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Is Halliburton getting off easy for destroying oil spill evidence?
A company worth billions gets hit with a $200,000 fine, and Big Oil's critics are less than pleased
Halliburton is ponying up $200,000. Critics are outraged that there aren't more zeroes on that figure.
Halliburton is ponying up $200,000. Critics are outraged that there aren't more zeroes on that figure. Getty Images
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n Thursday, Halliburton admitted to destroying evidence connected to the Deepwater Horizon oil spill in 2010.

Its punishment? A $200,000 fine to settle criminal charges, and three years of probation, which could result in higher fines for future violations. Critics are pooh-poohing the size of the fine, especially considering:

  • Halliburton, which designed and built the Deepwater Horizon well for BP, reported $28.5 billion in total revenue for 2012.
  • The disaster was the worst oil spill in U.S. history, killing 11 workers and releasing nearly 5 million barrels of crude oil into the Gulf of Mexico over the course of three months.

"The $200,000 fine is, obviously, unlikely to make a noticeable mark on Halliburton's balance sheet," says Slate's Josh Voorhees. Other members of the media responded with more incredulity:

Halliburton initially defended itself against charges of negligence by claiming that it had told BP that 21 metal collars should be used to stabilize the drill pipe, and that BP management ignored its advice and used only six.

Now Halliburton has admitted that it told employees on two occasions to destroy records of computer simulations that showed little difference between using six and 21 of these collars, potentially shifting blame away from BP's decision-making and toward other questions surrounding the fatal explosion — like whether the cement provided by Halliburton to seal the drilling pipe was flawed.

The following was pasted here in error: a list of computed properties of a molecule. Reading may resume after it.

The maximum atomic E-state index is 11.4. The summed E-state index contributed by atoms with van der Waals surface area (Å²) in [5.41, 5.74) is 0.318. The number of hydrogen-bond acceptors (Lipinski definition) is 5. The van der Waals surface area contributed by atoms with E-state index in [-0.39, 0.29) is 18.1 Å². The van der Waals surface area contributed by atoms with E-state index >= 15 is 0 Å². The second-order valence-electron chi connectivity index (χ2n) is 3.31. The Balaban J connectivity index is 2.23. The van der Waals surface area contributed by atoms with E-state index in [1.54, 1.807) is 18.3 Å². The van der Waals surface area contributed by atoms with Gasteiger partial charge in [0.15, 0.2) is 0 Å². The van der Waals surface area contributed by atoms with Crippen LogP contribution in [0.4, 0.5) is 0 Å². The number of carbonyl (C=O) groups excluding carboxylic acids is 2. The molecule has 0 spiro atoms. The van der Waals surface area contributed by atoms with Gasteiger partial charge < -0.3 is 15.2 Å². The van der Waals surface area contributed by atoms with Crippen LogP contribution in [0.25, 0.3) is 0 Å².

Halliburton has been quick to put the issue behind it, releasing a statement saying, "The Department of Justice acknowledged the company's significant and valuable cooperation during the course of its investigation." It also announced a "voluntary contribution" of $55 million to the National Fish and Wildlife Foundation.

Halliburton's plea agreement still has to be approved in court. And Halliburton's admission of guilt in this case could hurt in the civil trial against it by the Gulf states, where lawyers have already made the accusation that the company hid or destroyed evidence of tests.

"This could impact how the civil litigation is resolved, potentially imposing more liability on Halliburton than we originally thought," Carl Tobias, a law professor at the University of Richmond, told The New York Times.

Still, if the plea agreement is approved, Halliburton will get away with paying far less than BP, which was forced to pony up $4.5 billion to settle criminal charges.

Halliburton is also facing a federal antitrust probe concerning its fracking operations.

Keith Wagstaff is a staff writer at TheWeek.com covering politics and current events. He has previously written for such publications as TIME, Details, VICE, and the Village Voice.

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